Tag Archives: Cumbria

TCWAAS online

Giant's Grave Penrith

The Giant’s Grave (© B Keeling)


The Cumberland and Westmorland Antiquarian and Archaeological Society has recently made the full text of its Transactions available online. All volumes of this highly respected journal from 1874 onwards have been digitised, with all except the past 10 years being freely accessible and downloadable to non-members.

The Transactions (often abbreviated as TCWAAS) is published annually. Each volume contains a number of articles on the history and archaeology of the present-day county of Cumbria. The online archive can be searched by keyword, not only in the title but in the body of the article (a very useful facility). Words can also be excluded from the search, thus eliminating unwanted articles and making the process quicker and more specific.

TCWAAS is a valuable resource for research on the kingdom of Strathclyde because it deals with a region that formed the kingdom’s southern province in the tenth and early eleventh centuries. The county name ‘Cumbria’ preserves a Latinised form of the name of the kingdom itself, i.e. the land of the Cumbri or North Britons.

Strathclyde Cumbria

Cumbria, realm of the Strathclyde Britons, c.900 AD.

A search of the TCWAAS archive turns up a treasure trove of information on the period when substantial territories south of the Solway Firth were ruled by ‘Cumbrian’ kings whose headquarters lay on the Clyde. The following list of articles is just a selection. It includes items that I consulted while writing my book Strathclyde and the Anglo-Saxons in the Viking Age. Topics range from the origin and meaning of the name ‘Cumbria’ to the cultural affinities of sculptured crosses and other monuments. The list gives the title, author, volume, year and pages.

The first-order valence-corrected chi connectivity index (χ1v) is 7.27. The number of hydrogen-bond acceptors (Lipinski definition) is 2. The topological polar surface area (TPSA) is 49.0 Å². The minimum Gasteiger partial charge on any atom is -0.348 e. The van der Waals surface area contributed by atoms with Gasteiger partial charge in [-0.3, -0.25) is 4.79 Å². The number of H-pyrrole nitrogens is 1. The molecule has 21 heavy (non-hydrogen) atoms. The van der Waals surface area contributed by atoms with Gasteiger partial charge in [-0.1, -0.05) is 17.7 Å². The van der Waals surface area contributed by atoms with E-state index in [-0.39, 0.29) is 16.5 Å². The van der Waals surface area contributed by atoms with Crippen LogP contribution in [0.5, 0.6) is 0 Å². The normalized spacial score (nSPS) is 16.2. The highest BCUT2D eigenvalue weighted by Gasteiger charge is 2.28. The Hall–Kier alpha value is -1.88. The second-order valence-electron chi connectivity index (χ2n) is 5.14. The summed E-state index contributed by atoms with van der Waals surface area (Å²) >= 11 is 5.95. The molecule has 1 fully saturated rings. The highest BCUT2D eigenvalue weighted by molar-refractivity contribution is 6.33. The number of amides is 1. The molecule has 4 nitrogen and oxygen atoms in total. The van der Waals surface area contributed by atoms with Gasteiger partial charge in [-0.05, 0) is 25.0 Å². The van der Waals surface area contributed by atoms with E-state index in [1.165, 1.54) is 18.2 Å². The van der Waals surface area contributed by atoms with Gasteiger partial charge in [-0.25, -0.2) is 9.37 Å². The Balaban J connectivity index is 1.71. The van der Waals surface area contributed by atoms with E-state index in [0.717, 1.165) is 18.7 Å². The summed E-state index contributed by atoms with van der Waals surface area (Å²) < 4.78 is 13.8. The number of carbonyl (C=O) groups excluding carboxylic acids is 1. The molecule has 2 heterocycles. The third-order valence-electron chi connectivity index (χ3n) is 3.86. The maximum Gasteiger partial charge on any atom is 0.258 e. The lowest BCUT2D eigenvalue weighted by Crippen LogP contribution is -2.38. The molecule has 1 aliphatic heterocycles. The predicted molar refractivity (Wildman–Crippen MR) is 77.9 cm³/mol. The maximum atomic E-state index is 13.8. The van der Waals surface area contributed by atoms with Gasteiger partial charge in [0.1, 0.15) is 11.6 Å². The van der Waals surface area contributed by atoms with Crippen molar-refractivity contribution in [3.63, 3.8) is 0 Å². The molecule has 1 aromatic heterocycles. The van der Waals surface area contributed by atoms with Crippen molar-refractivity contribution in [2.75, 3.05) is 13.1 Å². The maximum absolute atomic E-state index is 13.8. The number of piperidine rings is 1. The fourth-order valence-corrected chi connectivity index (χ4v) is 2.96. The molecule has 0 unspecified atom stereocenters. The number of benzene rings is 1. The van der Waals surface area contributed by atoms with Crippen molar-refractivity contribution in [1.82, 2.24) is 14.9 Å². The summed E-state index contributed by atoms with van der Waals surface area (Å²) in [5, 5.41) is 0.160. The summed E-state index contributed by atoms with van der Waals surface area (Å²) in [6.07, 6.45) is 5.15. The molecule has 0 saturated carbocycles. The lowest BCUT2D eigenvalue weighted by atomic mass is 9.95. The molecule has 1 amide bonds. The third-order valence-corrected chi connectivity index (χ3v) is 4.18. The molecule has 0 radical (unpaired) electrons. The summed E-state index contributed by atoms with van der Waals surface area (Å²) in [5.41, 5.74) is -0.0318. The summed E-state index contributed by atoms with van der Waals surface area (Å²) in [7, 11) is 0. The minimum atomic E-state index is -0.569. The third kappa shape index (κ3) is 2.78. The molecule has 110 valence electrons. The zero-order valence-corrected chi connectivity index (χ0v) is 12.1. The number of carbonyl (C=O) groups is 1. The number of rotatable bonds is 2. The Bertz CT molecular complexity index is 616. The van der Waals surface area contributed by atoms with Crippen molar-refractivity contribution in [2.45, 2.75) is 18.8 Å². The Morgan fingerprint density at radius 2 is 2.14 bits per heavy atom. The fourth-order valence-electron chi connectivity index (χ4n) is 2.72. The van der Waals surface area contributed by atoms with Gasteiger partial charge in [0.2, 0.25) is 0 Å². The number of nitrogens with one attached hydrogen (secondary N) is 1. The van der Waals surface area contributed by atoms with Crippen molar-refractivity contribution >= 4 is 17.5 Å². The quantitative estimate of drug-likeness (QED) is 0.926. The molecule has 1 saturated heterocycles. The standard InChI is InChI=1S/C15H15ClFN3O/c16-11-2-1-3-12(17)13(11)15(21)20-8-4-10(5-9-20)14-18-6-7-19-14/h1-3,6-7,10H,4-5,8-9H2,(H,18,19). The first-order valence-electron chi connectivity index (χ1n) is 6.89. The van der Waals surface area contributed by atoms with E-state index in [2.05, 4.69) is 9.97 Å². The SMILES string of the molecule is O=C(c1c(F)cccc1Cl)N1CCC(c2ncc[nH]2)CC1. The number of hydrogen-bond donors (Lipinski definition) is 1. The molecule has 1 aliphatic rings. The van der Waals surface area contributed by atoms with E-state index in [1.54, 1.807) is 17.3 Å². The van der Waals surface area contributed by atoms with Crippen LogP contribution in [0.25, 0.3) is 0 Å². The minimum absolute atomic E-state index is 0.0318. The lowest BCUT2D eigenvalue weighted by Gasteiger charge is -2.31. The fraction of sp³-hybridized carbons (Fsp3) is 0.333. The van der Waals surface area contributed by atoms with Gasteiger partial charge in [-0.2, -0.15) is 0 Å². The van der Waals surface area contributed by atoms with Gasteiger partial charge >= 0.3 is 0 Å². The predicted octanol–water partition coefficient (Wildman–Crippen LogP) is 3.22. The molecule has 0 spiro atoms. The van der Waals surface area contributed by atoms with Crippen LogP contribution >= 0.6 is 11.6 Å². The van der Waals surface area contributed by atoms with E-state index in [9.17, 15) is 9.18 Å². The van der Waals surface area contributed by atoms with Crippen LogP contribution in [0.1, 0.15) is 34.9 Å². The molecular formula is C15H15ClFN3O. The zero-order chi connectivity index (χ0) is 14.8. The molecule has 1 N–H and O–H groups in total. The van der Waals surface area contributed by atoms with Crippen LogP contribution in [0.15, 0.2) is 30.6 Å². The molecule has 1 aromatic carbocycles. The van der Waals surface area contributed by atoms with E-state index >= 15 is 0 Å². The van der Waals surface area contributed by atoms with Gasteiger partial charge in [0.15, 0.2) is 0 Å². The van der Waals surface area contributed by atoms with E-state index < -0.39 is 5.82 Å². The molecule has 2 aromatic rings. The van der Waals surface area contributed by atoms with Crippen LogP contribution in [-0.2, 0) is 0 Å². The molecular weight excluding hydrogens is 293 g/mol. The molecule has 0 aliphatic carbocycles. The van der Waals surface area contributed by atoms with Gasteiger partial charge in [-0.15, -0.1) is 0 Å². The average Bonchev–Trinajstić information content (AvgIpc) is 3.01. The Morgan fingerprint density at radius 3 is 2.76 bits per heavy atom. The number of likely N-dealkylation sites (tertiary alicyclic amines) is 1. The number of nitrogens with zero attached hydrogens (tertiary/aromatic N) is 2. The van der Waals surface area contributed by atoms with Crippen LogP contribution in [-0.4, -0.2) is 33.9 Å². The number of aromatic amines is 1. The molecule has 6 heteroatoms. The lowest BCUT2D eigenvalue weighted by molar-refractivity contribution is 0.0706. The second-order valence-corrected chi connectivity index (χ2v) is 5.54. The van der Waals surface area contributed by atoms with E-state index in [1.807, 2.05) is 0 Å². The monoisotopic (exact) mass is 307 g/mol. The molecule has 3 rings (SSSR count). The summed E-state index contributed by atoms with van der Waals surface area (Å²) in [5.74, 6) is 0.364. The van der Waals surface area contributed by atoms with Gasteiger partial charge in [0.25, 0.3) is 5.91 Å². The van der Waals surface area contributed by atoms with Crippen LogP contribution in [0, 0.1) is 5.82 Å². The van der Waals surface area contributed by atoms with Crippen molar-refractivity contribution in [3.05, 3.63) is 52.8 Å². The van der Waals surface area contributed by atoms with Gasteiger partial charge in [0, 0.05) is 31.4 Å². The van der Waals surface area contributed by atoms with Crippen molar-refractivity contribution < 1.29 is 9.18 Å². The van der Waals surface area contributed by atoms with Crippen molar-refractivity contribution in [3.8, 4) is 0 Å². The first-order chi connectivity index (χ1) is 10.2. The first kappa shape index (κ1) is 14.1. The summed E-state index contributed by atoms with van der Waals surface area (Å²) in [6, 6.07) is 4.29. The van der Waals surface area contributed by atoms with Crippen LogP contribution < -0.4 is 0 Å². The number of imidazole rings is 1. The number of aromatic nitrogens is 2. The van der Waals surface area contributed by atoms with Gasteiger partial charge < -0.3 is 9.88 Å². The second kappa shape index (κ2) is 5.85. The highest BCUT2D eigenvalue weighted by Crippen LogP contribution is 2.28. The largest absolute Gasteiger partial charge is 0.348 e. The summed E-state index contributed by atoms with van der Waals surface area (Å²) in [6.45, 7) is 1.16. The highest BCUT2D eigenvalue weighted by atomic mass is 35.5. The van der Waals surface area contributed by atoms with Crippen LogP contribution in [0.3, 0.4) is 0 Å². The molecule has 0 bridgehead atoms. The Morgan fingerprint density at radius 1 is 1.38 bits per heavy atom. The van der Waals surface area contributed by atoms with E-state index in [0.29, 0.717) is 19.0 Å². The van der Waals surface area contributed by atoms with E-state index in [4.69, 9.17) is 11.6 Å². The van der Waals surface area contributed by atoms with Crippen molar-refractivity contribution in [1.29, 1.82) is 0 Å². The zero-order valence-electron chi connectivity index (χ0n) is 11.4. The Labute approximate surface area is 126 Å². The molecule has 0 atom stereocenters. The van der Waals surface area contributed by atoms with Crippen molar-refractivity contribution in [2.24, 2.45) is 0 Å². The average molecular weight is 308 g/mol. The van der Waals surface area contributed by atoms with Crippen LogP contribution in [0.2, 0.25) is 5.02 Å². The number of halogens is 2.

‘Strathclyde and Cumbria: a survey of historical development to 1092’ by D.P. Kirkby TCWAAS 2nd series, vol 62 (1962). pp. 77 – 94

‘On the use of the terms Strathclyde and Cumbria’ by P.A. Wilson
TCWAAS 2nd series, vol 66 (1966). pp. 57 – 92

‘The Lowther Hogbacks’ by W.G. Collingwood
TCWAAS 2nd series, vol 7 (1907). pp. 152 – 164
[discusses the “Viking” hogback gravestones at Lowther Church]

Lowther hogback

Late Victorian image of one of the Lowther hogback fragments.

‘The Giant’s Grave, Penrith’ by W.G. Collingwood
TCWAAS 2nd series, vol 23 (1923). pp. 115 – 128
[a detailed study of this enigmatic group of hogbacks and crosses at St Andrew’s Church]

Giant's Grave Penrith

One of the Giant’s Grave cross-shafts (from Collingwood’s 1923 article)

‘The Giant’s Thumb’ by W.G. Collingwood
TCWAAS 2nd series, vol 20 (1920). pp. 52 – 65
[as well as discussing the Thumb (a tenth-century cross at Penrith) this article reconstructs the genealogy of the kings of Strathclyde and suggests that one of them might be the legendary “Owain Caesar” of Cumbrian folklore]

Giant's Thumb

The Giant’s Thumb (from Collingwood’s 1920 article)

‘A reconsideration of Gosforth Cross’ by C.A. Parker and W.G. Collingwood
TCWAAS 2nd series, vol 17 (1917). pp. 99 – 113
[an art-historical study of this famous Viking Age monument near the shore of the Irish Sea]

Gosforth Cross

The Gosforth Cross (© T Clarkson)

‘Rey-Cross’ by W.G. Collingwood
TCWAAS 2nd series, vol 27 (1927). pp. 1 – 10
[the place where Eric Bloodaxe, king of York, is said to have been slain during a battle on Stainmore]

‘Five Strathclyde and Galloway charters – four concerning Cardew and one the Westmorland Newbigging’ by Frederick W. Ragg
TCWAAS 2nd series, vol 17 (1917). pp. 198 – 234
[one of the charters is the eleventh-century Gospatric’s Writ which deals with an area described as “lands that were Cumbrian” (i.e. former Strathclyde territory) between Carlisle and Wigton]

‘Cumberland’ by T.H.B. Graham
TCWAAS 2nd series, vol 26 (1926). pp. 274 – 284
[a discussion of this Old English county name which simply means “land of the Cumbri”]